Short-term Cardio-Vascular Risk Score Changes in Type 2 Diabetic Patients on Empaglifozin: A Real-Life Clinical Experience

Alessandra Fusco, Sara Colarusso, Marco Piscopo, Maria Rosaria Improta, Marco Corigliano, Emilia Martedi, Domenica Oliva, Antonietta Santorelli, Rosa Simonetti, Armando Giammarco, Caterina Colella, Luigia Miretto, Alessandra D’Alessandro, Viviana Russo, Giuseppina Guarino, Giampiero Marino, Gerardo Corigliano, Felice Strollo and Sandro Gentile*

Short-term Cardio-Vascular Risk Score Changes in Type 2 Diabetic Patients on Empaglifozin: A Real-Life Clinical Experience.

Empagliflozin is a highly selective SGLT2i improving glycemic control in patients with T2DM both per se and when added to metformin, sulfonylurea, or insulin.13-15 In the Empa-Reg outcome study, when added to standard care in patients with T2DM and a high cardiovascular (CV) risk, empagliflozin reduced CV events, mortality and hospitalization as compared to placebo during a 48 month observation-period [Empa-Reg outcome]. Efficacy data reported so far for SGLT2
is derived from randomized clinical trials, while those from “clinical practice” are still missing.

Due to that, some of the most common questions posed by patients at the time of diagnosis, i.e. “Will my disease be worse?” or “Will I get worse?”, in real life get highly variable answers by their doctors, who mostly talk about their own experience and, even when referring to large randomized controlled trials (RCTs), can only base their predictions on forecast risks derived from relatively short-duration (4 years at most) validated data.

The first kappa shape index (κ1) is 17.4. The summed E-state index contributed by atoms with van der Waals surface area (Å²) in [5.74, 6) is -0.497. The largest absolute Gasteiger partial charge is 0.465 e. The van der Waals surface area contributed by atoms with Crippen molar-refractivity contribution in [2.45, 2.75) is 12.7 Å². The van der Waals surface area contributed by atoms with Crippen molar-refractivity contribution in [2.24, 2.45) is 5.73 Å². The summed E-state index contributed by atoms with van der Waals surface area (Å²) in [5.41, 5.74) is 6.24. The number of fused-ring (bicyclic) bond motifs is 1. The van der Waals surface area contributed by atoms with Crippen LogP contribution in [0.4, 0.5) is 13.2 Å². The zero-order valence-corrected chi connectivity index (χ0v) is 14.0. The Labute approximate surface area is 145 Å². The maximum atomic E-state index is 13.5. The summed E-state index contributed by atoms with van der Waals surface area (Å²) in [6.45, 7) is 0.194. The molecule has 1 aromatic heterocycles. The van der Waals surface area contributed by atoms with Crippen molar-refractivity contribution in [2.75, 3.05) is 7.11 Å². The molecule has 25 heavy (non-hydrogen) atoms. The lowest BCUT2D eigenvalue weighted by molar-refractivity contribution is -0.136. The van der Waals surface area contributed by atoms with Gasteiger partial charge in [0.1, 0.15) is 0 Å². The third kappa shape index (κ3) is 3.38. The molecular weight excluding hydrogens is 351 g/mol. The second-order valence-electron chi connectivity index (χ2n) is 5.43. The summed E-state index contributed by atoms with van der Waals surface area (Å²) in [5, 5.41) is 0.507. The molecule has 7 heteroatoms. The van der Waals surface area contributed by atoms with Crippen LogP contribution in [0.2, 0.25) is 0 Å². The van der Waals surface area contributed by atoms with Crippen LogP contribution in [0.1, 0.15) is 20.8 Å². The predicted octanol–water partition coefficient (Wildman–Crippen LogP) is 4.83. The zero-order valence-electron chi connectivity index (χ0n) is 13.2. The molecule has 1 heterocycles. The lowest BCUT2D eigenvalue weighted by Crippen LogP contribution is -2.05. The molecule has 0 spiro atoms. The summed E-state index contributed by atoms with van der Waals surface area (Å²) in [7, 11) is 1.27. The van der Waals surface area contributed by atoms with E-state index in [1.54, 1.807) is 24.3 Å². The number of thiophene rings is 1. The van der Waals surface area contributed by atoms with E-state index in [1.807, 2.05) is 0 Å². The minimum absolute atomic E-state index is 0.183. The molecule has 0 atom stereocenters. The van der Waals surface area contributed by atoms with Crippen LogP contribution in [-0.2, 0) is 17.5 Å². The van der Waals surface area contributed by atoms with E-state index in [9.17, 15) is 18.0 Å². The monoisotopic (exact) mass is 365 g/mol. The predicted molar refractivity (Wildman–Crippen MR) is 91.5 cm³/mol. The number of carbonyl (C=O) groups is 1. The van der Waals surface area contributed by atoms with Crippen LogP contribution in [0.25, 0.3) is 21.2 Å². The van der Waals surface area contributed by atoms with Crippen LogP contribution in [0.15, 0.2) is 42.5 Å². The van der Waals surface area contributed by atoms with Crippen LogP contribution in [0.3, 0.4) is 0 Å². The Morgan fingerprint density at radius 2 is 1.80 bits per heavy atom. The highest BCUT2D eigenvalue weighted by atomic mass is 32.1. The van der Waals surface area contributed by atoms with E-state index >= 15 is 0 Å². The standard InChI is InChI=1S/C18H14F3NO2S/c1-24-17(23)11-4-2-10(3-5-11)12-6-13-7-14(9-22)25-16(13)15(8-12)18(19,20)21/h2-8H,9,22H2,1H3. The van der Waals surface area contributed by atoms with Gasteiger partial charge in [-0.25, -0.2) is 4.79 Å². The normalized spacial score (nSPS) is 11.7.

The aim of our study was to verify the short-term efficacy and safety of empaglifozin under real life conditions in an attempt to provide appropriate answers to the above mentioned questions. To achieve that we evaluated our diabetic patients for 6-month changes in their metabolically relevant parameters and 10-year CV risk score (10-y CVrs).

In conclusion, our results confirmed empaglifozin efficacy in terms of persistent control of both glucose and virtually all other cardiovascular risk factors (weight, BMI, blood pressure, lipids,
uric acid). As a consequence of that, the 10-year Cardiovascular Risk (CRA) score significantly decreased in diabetic patients without previous major cardiovascular events.


Heart Res Open J. 2017; 4(3): 46-56. doi: 10.17140/HROJ-4-141